“We’ve got four mythologies,” Petrie began. “So there’s crime, crime, crime, and mysticism. We did allow some mysticism in it as well. We’ll be taking all four worlds and honoring all four worlds, and that’s going to be really, really fun, I think, for the fans, because it’s still going to be a crime show, but it also has heightened elements.”
The Avengers movies can sic aliens on New York or levitate cities into the air, but don’t expect to see that on The Defenders. The set pieces of The Defenders will be when the characters butt heads.
“I think the fun is going to be watching these four great actors have scenes together,” Petrie said. “As much as the action is going to be a big, big selling point, I think what we really want to see is these smart, wounded New York warriors in a room together.”
Ramirez added, “That doesn’t always mean physical altercations or big bads or ticking time bombs or anything like that. Sometimes it’s smaller, and it can be more mature. If a show like Jessica Jones has proven anything, it’s that people really showed up for it. The audiences really loved it and ate it up.”
Ramriez was very clear that he’s not actually comparing his show to the classic HBO drama The Wire. However, in format, there is a similarity between the Baltimore cop drama and the way The Defenders has brought four separate shows together for one series.
“The only thing I can think of are storylines on a show like — and I hope I’m not getting too highfalutin here — but on a show like The Wire, where you watch a character appear in multiple storylines,” Ramirez said. “You’re like, ‘Oh, now you’re here. Oh, this is interesting.’ Yeah, I think saying it’s a TV version of The Avengers is probably a little misleading. It’s a very character-driven story about four people with their own agendas and their own abilities. They all come together and it’s a very New York story.”
Of course, there will be scenes where the Defenders fight bad guys. The complicated problem Petrie and Ramirez have there is that each of the four characters have their own style. Iron Fist is a martial artist, Daredevil is fighting in a full body suit, and Jessica and Luke are brawlers.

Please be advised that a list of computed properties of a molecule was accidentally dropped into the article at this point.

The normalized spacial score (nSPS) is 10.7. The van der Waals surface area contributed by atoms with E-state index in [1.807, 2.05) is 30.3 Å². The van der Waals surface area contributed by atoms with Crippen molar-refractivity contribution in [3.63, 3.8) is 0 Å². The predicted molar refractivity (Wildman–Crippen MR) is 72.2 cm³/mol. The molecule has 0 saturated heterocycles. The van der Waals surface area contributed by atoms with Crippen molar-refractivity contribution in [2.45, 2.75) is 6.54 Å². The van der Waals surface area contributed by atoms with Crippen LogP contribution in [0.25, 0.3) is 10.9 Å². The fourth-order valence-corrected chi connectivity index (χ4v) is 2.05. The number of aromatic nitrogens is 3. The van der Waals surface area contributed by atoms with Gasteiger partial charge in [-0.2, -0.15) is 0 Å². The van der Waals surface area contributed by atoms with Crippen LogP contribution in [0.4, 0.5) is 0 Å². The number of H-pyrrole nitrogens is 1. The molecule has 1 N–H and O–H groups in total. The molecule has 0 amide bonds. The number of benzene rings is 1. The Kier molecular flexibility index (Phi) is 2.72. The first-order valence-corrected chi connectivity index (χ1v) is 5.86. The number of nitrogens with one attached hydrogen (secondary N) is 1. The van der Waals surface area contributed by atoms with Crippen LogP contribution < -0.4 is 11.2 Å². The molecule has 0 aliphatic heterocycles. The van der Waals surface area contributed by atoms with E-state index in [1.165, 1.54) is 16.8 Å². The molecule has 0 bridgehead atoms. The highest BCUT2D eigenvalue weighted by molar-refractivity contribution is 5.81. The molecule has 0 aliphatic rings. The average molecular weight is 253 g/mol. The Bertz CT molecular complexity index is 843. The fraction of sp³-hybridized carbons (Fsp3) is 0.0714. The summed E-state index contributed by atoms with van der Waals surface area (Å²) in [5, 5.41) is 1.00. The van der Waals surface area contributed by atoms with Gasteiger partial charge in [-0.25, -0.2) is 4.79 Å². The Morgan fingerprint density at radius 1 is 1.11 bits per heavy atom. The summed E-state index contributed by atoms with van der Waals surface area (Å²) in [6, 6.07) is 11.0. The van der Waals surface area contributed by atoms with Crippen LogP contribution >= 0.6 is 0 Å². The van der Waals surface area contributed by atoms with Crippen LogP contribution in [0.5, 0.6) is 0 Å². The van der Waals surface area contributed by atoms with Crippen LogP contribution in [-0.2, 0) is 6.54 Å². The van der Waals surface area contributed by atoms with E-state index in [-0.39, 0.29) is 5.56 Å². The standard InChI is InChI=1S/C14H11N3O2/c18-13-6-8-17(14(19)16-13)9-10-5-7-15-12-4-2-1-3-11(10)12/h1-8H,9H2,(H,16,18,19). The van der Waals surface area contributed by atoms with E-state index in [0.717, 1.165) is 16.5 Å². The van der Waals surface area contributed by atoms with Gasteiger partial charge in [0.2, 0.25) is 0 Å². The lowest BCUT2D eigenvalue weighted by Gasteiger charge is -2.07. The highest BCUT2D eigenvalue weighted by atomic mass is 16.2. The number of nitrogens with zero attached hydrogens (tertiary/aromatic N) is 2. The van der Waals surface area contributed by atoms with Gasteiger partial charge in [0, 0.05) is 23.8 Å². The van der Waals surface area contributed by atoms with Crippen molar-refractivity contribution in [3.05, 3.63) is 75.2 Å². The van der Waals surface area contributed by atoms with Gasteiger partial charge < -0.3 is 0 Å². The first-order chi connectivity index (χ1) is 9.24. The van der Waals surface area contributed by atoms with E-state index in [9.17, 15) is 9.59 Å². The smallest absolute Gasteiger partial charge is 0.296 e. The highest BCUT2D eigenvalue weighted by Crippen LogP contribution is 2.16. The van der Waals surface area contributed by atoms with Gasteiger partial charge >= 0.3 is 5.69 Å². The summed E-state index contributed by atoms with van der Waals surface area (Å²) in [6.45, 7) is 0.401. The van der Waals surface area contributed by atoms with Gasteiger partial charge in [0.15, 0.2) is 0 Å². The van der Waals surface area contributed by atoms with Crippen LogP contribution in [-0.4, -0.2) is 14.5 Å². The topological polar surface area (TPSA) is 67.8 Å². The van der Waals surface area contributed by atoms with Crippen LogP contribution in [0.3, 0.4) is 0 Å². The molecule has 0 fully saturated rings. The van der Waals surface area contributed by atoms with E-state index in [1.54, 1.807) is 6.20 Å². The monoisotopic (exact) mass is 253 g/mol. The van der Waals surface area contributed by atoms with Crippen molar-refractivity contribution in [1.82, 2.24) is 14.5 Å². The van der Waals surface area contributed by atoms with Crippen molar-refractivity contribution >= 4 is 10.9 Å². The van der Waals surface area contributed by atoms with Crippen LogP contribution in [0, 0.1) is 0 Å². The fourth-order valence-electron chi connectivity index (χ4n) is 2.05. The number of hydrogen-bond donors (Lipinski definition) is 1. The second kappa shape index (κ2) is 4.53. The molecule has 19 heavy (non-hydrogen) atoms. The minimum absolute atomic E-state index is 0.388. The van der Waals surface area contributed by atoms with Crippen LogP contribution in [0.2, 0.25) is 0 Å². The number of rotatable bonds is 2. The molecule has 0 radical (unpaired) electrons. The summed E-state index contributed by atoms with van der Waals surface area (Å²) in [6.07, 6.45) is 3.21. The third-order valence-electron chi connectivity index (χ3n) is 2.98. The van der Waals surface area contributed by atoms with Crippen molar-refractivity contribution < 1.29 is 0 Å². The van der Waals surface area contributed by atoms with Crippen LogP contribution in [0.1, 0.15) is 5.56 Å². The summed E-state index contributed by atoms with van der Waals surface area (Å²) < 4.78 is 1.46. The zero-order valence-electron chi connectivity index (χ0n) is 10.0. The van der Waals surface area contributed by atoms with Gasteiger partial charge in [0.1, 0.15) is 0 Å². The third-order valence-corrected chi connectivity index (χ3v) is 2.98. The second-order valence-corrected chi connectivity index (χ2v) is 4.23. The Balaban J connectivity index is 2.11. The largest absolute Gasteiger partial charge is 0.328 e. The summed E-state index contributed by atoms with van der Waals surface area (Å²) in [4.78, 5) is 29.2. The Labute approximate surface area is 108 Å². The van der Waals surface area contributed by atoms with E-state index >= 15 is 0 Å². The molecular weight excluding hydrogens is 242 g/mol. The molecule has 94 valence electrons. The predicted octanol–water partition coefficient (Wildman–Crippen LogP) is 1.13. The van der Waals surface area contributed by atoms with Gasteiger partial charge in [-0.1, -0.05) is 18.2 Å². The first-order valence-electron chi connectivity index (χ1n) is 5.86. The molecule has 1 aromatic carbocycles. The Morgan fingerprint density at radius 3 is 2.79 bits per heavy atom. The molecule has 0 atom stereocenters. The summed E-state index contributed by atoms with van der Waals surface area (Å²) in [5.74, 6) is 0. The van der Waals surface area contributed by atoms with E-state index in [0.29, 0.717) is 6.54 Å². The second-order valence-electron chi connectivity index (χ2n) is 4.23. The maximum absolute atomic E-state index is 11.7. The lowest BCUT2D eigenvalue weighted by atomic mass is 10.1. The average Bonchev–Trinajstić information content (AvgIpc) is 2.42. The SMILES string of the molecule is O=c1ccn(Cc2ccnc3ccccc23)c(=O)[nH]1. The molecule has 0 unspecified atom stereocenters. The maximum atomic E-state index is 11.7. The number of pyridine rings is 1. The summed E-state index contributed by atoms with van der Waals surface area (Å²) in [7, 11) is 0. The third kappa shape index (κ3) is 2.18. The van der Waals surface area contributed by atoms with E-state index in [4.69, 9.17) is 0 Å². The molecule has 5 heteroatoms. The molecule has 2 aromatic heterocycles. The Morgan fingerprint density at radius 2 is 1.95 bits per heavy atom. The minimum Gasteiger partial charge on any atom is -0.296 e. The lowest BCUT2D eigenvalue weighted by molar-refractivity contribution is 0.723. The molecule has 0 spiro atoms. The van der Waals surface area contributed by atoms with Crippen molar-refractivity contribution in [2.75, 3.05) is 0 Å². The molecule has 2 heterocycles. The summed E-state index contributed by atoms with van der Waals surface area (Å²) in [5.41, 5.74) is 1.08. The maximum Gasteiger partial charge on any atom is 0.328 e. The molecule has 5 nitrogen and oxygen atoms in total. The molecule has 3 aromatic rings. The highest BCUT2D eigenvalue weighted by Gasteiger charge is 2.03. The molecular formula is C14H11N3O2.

“It’s four different tones,” Ramirez said. “They’re four different shows. They’re four different styles of fighting. Even cinematically, the four shows are so different. You’ve seen Luke. The very French Connection vibe of Daredevil is very different from the kind of noir detective stories on JJ [Jessica Jones], is very different from the kind of classic Harlem crime story that is Luke. Just by default, the action sequences or any of the cinematic choices that get made kind of need to incorporate all those elements but still feel organic and their own thing.”
All four separate shows have their own memorable villains. Who could forget David Tennant as Kilgrave on Jessica Jones or Vincent D’Onofrio as Kingpin on Daredevil? So The Defenders not only has to feature a villain just as impressive, but one who justifies the need for four heroes to fight him.
“That’s part of the challenge, right?” Ramirez said. “Each of them has been powerful enough to take down someone incredibly powerful in all their own shows. The question now feels like, if there’s four of them, they need to deal with something that’s going to feel like it actually really is an imposing threat.”
Perhaps it will take more than one villain to unite the Defenders. “I think that no one person would be enough to take on all four Defenders, but we will have some pretty unique tricks up our sleeve,” Petrie said.
Unlike the Avengers, who travel the world on their individual and collective adventures, the Defenders are all characters based in New York. So when they come together, it will be as four New Yorkers.
“I think every season of every show has a new look to New York,” Petrie said. “I think we want to play into the kind of grandeur of New York, the scale, the scope, the size of it. It feels great to still be in New York. It feels great to still be in the world of Matt Murdock but to expand out.”